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Opening New Frontiers in Space: Choices for the Next New Frontiers Announcement of Opportunity Summary In 2007 NASA began planning to initiate a new competition for a New Frontiers mission. Because NASA has now selected two of the five missions recommended by the National Research Council’s (NRC’s) decadal survey New Frontiers in the Solar System,1 and because the decadal survey recommended that the agency ask the NRC for further advice on the New Frontiers Program after several selections had been made, in March 2007 NASA asked the NRC to: [P]rovide criteria and guiding principles to NASA for determining the list of candidate missions. These issues include the following: Should the next New Frontiers solicitation be completely open relative to any planetary mission, or should it state a candidate list of missions as was done in the previous AO? If a candidate list of missions is preferred, what is the process by which candidate missions should be determined? Specifically, there is a need to review the mission categories identified in the previous AO and see if the list needs to be revised or augmented in light of developments since the release of the last AO. Should consideration be given to a candidate list of appropriate science themes from the NRC decadal survey on solar system exploration rather than to specific missions?2 The original statement of task for the Committee on New Opportunities in Solar System Exploration: An Evaluation of the New Frontiers Announcement of Opportunity included the words “excluding Mars” in the first question. In September 2007 NASA amended the statement of task so that Mars could be considered in a discussion of the future direction of the New Frontiers Program. NASA’s New Frontiers Program is a series of principal-investigator-led solar system exploration missions with a cost cap of $750 million. These missions are larger than the principal-investigator-led Discovery-class missions (with a cost cap of $425 million) but smaller than “flagship” missions, which are led by a NASA center and are defined as larger than $750 million, but in actuality cost several billion dollars. New Frontiers is operated as a program, similar to the Discovery- and Mars Scout-class missions, meaning that Congress and the White House 1 National Research Council, New Frontiers in the Solar System: An Integrated Exploration Strategy, The National Academies Press, Washington, D.C., 2003. 2 Colleen N. Hartman, Acting Associate Administrator for Science Mission Directorate, letter to Lennard A. Fisk, Chair, Space Studies Board, March 21, 2007.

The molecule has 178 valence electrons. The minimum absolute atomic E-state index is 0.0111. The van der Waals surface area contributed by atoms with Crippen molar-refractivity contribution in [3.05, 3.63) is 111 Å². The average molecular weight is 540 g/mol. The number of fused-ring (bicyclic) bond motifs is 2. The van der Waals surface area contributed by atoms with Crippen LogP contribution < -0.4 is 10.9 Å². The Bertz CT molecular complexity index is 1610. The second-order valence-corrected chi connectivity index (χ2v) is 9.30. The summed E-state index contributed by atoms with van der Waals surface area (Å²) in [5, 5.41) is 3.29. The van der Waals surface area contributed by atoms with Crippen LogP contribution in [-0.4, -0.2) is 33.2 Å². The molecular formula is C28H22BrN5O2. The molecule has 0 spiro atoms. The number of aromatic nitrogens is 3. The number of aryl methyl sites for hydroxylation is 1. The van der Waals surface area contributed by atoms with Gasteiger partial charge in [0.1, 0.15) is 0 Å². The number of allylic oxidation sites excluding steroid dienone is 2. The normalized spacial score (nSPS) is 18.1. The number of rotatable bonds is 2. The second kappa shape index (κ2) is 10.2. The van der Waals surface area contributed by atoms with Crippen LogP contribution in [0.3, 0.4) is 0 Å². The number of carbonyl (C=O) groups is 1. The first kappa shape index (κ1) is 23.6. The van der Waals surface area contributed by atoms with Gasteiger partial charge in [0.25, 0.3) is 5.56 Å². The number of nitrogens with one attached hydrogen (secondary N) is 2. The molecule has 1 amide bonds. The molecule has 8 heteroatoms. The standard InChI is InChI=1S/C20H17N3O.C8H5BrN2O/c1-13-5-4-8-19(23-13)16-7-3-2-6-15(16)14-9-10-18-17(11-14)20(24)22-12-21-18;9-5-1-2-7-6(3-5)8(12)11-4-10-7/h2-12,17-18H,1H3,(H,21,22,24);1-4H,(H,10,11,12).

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Opening New Frontiers in Space: Choices for the Next New Frontiers Announcement of Opportunity have agreed to support the existence of a class of missions, and NASA does not have to seek special approval for each individual mission. The New Frontiers Program was created at the recommendation of the NRC’s solar system exploration decadal survey, New Frontiers in the Solar System: An Integrated Exploration Strategy (hereafter the “decadal survey”).3 The decadal survey recommended that in order to optimize solar system exploration, NASA’s solar system exploration program required a series of principal-investigator-led missions larger than the Discovery-class missions, but not as large as flagship missions. When teams led by a principal investigator compete, their proposed missions are often innovative and unique, producing ingenious solutions to difficult challenges and demonstrating many of the best characteristics of U.S. science. However, unlike Discovery, New Frontiers missions must be firmly grounded in scientific priorities established by the decadal survey without relying on new scientific or technology developments. The decadal survey specified five mission candidates and ranked them according to priority: Kuiper Belt Pluto Explorer, South Pole-Aitken Basin Sample Return, Jupiter Polar Orbiter with Probes, Venus In Situ Explorer, and Comet Surface Sample Return. The decadal survey stated that although this list was ranked by scientific priority, NASA should not automatically select on the basis of that priority and should first consider the overall viability of the proposed mission. NASA followed this advice. For the 2005 New Frontiers announcement of opportunity, NASA clearly stated that the “‘strawman’ missions are in no order of priority,” and in fact the announcement of opportunity did not list them in the same order as the decadal survey. In addition, for the 2005 competition NASA selected the Jupiter polar mission instead of the scientifically higher-ranked (in the decadal survey) lunar mission. To date two New Frontiers missions have been selected: the New Horizons mission to Pluto and the Kuiper Belt and the Juno mission to orbit Jupiter. New Horizons was launched in 2006, flew past Jupiter in early 2007, and is scheduled to fly past Pluto in 2015. Juno is scheduled for launch in 2011 and to reach Jupiter in 2015. Both missions will address fundamental science goals defined in the decadal survey and will significantly enhance scientific understanding of our solar system. The decadal survey listed five additional missions that were not recommended for reasons of “mission sequencing, technological readiness, or budget.”4 These missions, listed in the following order in the decadal survey, were not ranked according to scientific priority: Network Science, Trojan/Centaur Reconnaissance, Asteroid Rover/Sample Return, Io Observer, and Ganymede Observer. Notably, Mars was not included in the New Frontiers Program. In essence, New Frontiers was created to ensure that a medium-size class of missions for the rest of the solar system (excluding Mars) was funded. The decadal survey treated Mars as a separate program with its own integrated list of scientific priorities and missions, some of which were in the same cost range as the New Frontiers missions. In particular, the decadal survey identified the Mars Long-Lived Lander Network as its second-highest-priority medium-size Mars mission, after the Mars Science Laboratory, which is currently scheduled for launch in 2009. 3 National Research Council, New Frontiers in the Solar System: An Integrated Exploration Strategy, The National Academies Press, Washington, D.C., 2003. 4 New Frontiers in the Solar System, p. 197.